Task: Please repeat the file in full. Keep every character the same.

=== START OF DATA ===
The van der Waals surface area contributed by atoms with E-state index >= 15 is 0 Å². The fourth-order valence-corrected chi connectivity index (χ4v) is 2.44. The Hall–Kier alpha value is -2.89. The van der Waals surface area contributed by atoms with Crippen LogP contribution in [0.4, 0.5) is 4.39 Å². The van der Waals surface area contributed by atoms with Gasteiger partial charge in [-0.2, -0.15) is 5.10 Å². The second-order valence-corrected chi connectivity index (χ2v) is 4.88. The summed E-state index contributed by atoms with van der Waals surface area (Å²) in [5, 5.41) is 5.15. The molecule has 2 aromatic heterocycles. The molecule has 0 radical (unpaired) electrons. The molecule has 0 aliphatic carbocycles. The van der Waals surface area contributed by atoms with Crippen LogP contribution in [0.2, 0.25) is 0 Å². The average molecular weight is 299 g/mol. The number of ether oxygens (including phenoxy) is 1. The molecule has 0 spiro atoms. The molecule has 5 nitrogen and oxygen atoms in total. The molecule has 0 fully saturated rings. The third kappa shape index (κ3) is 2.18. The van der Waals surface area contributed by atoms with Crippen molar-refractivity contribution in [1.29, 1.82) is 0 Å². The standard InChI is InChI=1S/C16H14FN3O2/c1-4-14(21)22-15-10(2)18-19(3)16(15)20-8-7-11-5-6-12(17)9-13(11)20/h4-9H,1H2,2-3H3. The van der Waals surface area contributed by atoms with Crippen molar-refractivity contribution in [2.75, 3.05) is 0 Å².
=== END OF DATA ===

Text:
The van der Waals surface area contributed by atoms with E-state index >= 15 is 0 Å². The fourth-order valence-corrected chi connectivity index (χ4v) is 2.44. The Hall–Kier alpha value is -2.89. The van der Waals surface area contributed by atoms with Crippen LogP contribution in [0.4, 0.5) is 4.39 Å². The van der Waals surface area contributed by atoms with Gasteiger partial charge in [-0.2, -0.15) is 5.10 Å². The second-order valence-corrected chi connectivity index (χ2v) is 4.88. The summed E-state index contributed by atoms with van der Waals surface area (Å²) in [5, 5.41) is 5.15. The molecule has 2 aromatic heterocycles. The molecule has 0 radical (unpaired) electrons. The molecule has 0 aliphatic carbocycles. The van der Waals surface area contributed by atoms with Crippen LogP contribution in [0.2, 0.25) is 0 Å². The average molecular weight is 299 g/mol. The number of ether oxygens (including phenoxy) is 1. The molecule has 0 spiro atoms. The molecule has 5 nitrogen and oxygen atoms in total. The molecule has 0 fully saturated rings. The third kappa shape index (κ3) is 2.18. The van der Waals surface area contributed by atoms with Crippen molar-refractivity contribution in [1.29, 1.82) is 0 Å². The standard InChI is InChI=1S/C16H14FN3O2/c1-4-14(21)22-15-10(2)18-19(3)16(15)20-8-7-11-5-6-12(17)9-13(11)20/h4-9H,1H2,2-3H3. The van der Waals surface area contributed by atoms with Crippen molar-refractivity contribution in [2.75, 3.05) is 0 Å².